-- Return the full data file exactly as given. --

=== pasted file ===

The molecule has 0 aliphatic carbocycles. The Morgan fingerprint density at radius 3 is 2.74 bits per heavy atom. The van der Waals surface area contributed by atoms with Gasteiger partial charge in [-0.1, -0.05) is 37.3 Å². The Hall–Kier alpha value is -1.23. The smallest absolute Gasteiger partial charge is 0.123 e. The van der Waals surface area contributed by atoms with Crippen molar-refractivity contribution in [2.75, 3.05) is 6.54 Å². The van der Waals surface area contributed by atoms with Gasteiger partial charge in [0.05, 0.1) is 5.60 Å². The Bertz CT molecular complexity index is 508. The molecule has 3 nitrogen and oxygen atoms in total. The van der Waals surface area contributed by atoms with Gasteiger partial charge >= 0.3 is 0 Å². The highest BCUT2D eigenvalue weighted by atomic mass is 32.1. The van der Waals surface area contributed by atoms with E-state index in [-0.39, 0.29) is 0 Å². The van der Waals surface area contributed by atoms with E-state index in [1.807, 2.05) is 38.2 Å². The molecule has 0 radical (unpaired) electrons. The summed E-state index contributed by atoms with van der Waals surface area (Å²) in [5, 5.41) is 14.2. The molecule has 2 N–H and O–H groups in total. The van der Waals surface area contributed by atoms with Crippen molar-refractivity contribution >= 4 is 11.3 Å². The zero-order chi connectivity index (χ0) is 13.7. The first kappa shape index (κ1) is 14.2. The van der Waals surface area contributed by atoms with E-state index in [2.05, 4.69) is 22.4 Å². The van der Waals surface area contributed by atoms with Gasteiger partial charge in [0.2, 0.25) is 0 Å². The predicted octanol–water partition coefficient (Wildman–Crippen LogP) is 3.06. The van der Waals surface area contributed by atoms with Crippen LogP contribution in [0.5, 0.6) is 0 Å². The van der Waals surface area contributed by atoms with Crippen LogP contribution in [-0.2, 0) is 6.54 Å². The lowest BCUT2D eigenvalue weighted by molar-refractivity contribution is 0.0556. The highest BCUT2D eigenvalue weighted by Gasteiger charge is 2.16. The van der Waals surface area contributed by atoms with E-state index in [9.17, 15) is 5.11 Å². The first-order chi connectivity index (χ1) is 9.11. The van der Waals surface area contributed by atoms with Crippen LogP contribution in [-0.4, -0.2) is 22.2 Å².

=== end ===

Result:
The molecule has 0 aliphatic carbocycles. The Morgan fingerprint density at radius 3 is 2.74 bits per heavy atom. The van der Waals surface area contributed by atoms with Gasteiger partial charge in [-0.1, -0.05) is 37.3 Å². The Hall–Kier alpha value is -1.23. The smallest absolute Gasteiger partial charge is 0.123 e. The van der Waals surface area contributed by atoms with Crippen molar-refractivity contribution in [2.75, 3.05) is 6.54 Å². The van der Waals surface area contributed by atoms with Gasteiger partial charge in [0.05, 0.1) is 5.60 Å². The Bertz CT molecular complexity index is 508. The molecule has 3 nitrogen and oxygen atoms in total. The van der Waals surface area contributed by atoms with Gasteiger partial charge >= 0.3 is 0 Å². The highest BCUT2D eigenvalue weighted by atomic mass is 32.1. The van der Waals surface area contributed by atoms with E-state index in [-0.39, 0.29) is 0 Å². The van der Waals surface area contributed by atoms with E-state index in [1.807, 2.05) is 38.2 Å². The molecule has 0 radical (unpaired) electrons. The summed E-state index contributed by atoms with van der Waals surface area (Å²) in [5, 5.41) is 14.2. The molecule has 2 N–H and O–H groups in total. The van der Waals surface area contributed by atoms with Crippen molar-refractivity contribution >= 4 is 11.3 Å². The zero-order chi connectivity index (χ0) is 13.7. The first kappa shape index (κ1) is 14.2. The van der Waals surface area contributed by atoms with E-state index in [2.05, 4.69) is 22.4 Å². The van der Waals surface area contributed by atoms with Gasteiger partial charge in [0.2, 0.25) is 0 Å². The predicted octanol–water partition coefficient (Wildman–Crippen LogP) is 3.06. The van der Waals surface area contributed by atoms with Crippen LogP contribution in [0.5, 0.6) is 0 Å². The van der Waals surface area contributed by atoms with Crippen LogP contribution in [-0.2, 0) is 6.54 Å². The lowest BCUT2D eigenvalue weighted by molar-refractivity contribution is 0.0556. The highest BCUT2D eigenvalue weighted by Gasteiger charge is 2.16. The van der Waals surface area contributed by atoms with E-state index in [9.17, 15) is 5.11 Å². The first-order chi connectivity index (χ1) is 9.11. The van der Waals surface area contributed by atoms with Crippen LogP contribution in [-0.4, -0.2) is 22.2 Å².